Entrepreneurs buy entire blocks in Fifth Ward to revitalize and bring in black-owned businesses
Updated: Jun 18
What inspires Houston real estate broker Jay Bradley is to serve, strengthen and give back to his community. It's that drive that helped forge a plan with developer Chris Senegal to renovate and revitalize blocks within Houston's historic Fifth Ward.
"When you end up finding someone who has a similar passion, the path becomes its own," Bradley, owner of Equinox Realty Group said. "The path at this point is to help the community."
Senegal first started the redevelopment mission in the Fifth Ward by buying an old grocery store. After buying partially abandoned property near Liberty Road, Senegal began building 14 new construction town homes on the property which attracted young black professionals to be homeowners in the project.
He's now planning to redevelop other blocks to help build homes for families who have lived in the Fifth Ward for decades.
The big-picture vision for Buying the Block is to draw investors back into the community to help fund long-term rentals, flanked by commercial property, potentially including a restaurant, office space and a coffee shop. The initiative has raised $650,000 from 1,025 investors so far.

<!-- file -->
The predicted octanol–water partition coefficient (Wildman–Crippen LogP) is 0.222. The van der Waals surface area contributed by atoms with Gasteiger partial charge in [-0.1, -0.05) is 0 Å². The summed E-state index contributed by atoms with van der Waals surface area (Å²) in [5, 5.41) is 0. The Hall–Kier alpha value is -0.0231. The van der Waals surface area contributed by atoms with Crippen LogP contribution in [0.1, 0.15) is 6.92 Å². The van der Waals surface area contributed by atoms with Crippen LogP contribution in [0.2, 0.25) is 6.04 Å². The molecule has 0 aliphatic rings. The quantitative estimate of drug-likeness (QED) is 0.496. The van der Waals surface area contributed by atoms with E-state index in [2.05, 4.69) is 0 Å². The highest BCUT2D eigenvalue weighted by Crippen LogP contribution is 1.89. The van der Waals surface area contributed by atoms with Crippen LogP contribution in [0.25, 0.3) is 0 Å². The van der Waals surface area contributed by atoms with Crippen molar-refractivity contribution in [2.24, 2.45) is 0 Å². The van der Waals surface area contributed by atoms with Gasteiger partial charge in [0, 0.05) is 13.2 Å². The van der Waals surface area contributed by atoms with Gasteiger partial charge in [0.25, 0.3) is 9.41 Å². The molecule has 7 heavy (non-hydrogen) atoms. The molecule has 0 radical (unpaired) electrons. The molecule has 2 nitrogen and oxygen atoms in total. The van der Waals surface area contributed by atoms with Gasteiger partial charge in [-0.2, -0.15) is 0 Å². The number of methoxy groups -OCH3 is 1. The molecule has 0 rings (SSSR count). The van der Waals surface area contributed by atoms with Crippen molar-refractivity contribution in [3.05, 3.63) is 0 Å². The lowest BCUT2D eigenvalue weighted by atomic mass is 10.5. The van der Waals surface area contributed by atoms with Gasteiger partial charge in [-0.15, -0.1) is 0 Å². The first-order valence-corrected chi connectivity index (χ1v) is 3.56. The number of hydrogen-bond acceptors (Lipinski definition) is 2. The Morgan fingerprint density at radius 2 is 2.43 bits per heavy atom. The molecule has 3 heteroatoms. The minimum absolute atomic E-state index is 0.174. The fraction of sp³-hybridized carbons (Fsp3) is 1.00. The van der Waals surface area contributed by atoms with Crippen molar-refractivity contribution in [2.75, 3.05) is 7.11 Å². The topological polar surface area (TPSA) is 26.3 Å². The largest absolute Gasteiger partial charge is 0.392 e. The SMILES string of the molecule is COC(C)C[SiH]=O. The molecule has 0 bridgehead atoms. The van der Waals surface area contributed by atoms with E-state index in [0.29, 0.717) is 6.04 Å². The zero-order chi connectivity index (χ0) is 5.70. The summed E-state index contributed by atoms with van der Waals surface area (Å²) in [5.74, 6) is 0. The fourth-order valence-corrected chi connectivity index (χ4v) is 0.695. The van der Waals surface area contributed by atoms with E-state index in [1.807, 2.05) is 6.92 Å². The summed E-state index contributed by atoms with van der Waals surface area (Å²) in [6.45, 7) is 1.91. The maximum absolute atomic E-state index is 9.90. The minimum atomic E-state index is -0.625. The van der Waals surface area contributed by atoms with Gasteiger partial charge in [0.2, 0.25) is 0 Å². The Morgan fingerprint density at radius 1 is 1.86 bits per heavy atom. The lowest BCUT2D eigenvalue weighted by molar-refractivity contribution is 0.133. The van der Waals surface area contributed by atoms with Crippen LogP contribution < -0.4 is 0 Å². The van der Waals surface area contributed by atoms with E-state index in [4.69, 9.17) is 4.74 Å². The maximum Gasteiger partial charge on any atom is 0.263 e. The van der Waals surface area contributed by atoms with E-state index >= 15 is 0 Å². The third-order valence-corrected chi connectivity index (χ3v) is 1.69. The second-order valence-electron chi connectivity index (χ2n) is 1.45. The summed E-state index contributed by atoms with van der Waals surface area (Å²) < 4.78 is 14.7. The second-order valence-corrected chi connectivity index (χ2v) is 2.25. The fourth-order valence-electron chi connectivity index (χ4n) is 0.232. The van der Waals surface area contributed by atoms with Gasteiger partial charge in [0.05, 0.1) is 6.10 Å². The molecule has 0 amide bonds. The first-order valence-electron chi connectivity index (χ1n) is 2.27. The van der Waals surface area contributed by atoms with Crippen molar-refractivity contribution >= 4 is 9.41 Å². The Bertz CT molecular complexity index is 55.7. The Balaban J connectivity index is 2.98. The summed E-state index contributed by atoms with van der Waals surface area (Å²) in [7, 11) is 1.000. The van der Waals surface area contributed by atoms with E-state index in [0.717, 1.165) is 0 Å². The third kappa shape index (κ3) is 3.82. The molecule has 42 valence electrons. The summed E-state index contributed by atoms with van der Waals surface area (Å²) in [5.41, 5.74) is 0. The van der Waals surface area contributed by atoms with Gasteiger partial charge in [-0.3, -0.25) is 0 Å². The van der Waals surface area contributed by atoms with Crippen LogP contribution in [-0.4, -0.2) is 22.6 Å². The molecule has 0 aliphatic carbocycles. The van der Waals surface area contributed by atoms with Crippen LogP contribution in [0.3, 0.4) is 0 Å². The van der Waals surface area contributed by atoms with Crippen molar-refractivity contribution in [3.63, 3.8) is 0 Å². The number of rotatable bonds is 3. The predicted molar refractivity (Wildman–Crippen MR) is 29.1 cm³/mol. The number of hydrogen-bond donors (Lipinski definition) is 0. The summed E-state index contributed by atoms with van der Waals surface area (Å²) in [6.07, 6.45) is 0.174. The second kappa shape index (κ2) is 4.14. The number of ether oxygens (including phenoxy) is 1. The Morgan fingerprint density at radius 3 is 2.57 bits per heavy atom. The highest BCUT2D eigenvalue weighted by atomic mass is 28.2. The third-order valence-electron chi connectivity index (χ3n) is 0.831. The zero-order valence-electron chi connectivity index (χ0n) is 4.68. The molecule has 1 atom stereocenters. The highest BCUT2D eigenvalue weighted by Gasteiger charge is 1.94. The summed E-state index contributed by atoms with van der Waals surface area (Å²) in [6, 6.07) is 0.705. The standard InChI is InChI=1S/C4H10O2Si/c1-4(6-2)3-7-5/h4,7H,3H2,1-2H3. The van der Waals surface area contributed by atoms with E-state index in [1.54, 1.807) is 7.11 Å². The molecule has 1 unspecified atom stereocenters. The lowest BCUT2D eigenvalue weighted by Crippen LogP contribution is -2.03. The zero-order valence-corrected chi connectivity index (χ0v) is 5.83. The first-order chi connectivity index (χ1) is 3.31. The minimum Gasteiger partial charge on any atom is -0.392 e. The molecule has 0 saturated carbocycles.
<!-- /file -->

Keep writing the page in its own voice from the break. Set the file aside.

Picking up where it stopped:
"I have enough to complete the project," Senegal added. "Additional investor funds will be used to acquire adjacent properties to expand the scope of the project."
Senegal was motivated to spearhead this project after he saw the damaging impact of "flipping homes."
"It takes a long time to realize the macro impact of flipping houses," Senegal said. "People would ask me, 'Are you about to raise the rent?' or 'Who are you bringing into the community because we can't afford that.'"
Senegal added that a community will flourish when there's a continuity that exists."When the community feels neglected, people come in and they don't have an affiliation with the neighbors, " Senegal said. "You need to give more of a sense of revitalization to the neighborhood."
As the broker in the Fifth Ward real estate deals, Bradley echoes Senegal's sentiments to keep the ties strong and sustainable within the community.
One of the most important things for Bradley is also showing his 13-year-old daughter what it means to have a responsibility to serve others in your community.
"It's less about the dollar amount for me now, and now it's more about serving your community," Bradley said. "This is what she sees. It's a responsibility to do good for the next person."
Bradley adds that the beauty of Houston is that it thrives on its diversity.
"We have the most diverse community in the country," Bradley said. "There's a need for diversity and inclusion so that everyone's needs get met. It's for Houston. We all thrive, and we are all better for it."